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New Clark City master plan incorporates Nature-based Solutions after UCCRTF river study

April 2021

New Clark City (NCC), a fully planned, green-field city in the Philippines is being developed to provide an alternative urban centre to the crowded Metro Manila.

Managed by the Bases Conversion and Development Authority (BCDA), NCC is being developed with the vision of becoming a leading example of an environmentally sustainable, smart, and disaster-resilient city. To help it realise this vision, the Urban Climate Change Resilience Trust Fund (UCCRTF), through the ADB Office of Public Private Partnerships (OPPP) commissioned a river study to explore how Nature-based Solutions (NbS) could inform the city’s master plan.

The study was carried out by One Architecture in collaboration with the BCDA, OPPP and UCCRTF. It demonstrated that by taking an NbS approach to the planning around the river channel, the BCDA could achieve a well-designed urban space that also builds resilience to climate impacts and deliver a range of other co-benefits.

One Architecture founder Matthijs Bouws, explains, “In the initial master plan, the river had been canalised with concrete walls, in order to accommodate the large volumes of water that would flow through the city in the wet season. When we looked at these canals, we thought that it was not the way you would ideally approach this as the system was rigid, not adaptive, and did not provide all the benefits that come with nature-based solutions, and importantly did not improve the land value in the city”.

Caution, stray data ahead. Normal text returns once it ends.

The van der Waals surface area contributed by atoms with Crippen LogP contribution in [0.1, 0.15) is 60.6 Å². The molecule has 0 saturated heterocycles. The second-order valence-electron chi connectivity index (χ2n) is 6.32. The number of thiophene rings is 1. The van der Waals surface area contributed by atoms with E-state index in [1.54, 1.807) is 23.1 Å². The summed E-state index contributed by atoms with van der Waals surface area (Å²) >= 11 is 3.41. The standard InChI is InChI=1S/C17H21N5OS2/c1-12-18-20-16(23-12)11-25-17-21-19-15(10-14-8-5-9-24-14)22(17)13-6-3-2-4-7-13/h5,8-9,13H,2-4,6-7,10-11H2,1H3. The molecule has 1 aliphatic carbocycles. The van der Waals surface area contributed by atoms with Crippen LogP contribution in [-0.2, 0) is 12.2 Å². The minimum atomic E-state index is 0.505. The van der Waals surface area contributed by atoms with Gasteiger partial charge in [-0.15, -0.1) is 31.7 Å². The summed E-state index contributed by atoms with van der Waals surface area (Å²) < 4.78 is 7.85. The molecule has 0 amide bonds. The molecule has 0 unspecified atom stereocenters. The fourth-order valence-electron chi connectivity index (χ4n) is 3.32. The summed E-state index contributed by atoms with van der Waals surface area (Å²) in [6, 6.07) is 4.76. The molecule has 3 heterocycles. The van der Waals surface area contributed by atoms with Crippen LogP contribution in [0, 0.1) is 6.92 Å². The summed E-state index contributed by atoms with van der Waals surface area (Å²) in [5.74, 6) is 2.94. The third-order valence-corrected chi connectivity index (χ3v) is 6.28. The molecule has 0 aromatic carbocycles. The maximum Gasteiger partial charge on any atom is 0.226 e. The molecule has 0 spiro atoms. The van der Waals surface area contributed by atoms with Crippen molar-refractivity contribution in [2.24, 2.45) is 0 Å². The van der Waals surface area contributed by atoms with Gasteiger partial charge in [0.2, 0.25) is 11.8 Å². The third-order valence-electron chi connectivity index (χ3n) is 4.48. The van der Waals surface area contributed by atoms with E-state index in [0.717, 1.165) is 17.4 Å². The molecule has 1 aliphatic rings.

The river study was carried out to provide evidence about the potential for an NbS approach for the development around the river channel. “We looked at the natural topography, and began to consider how we could rethink the river within the framework of the master plan” said Mr. Bouws, speaking at Climate Adaptation Summit 2021.

“The valley that the river had carved out is a natural flood plain, and by planning around that, we can create a zone through the city to create a ‘green spine’ through the city. The planners then identified different areas along the river which would have different expected flood frequencies. Areas that flooded more frequently could be used for different purposes to those that flooded less often.”

By combining NbS with traditional engineering solutions the designers crafted a plan that was adaptive and worked with the natural systems. After reviewing the river study, the BCDA changed the master plan to align with the recommendations. As of this writing, construction is well underway, including the development of a large river park.


UCCRTF Urban Climate Change Resilience Specialist, Joy Amor Bailey, emphasized the power the project had in changing the mindset of the BCDA, shifting its thinking towards a systems approach. In fact, the river study, then led the BCDA to commission a water supply study, that also looked to understand how NbS could contribute to protecting water quality. BCDA has since also requested a biodiversity assessment from the ADB. None of these were planned before the river study was carried out, suggesting that the study helped to increase the understanding and awareness of resilience approaches amongst city-level decision-makers.

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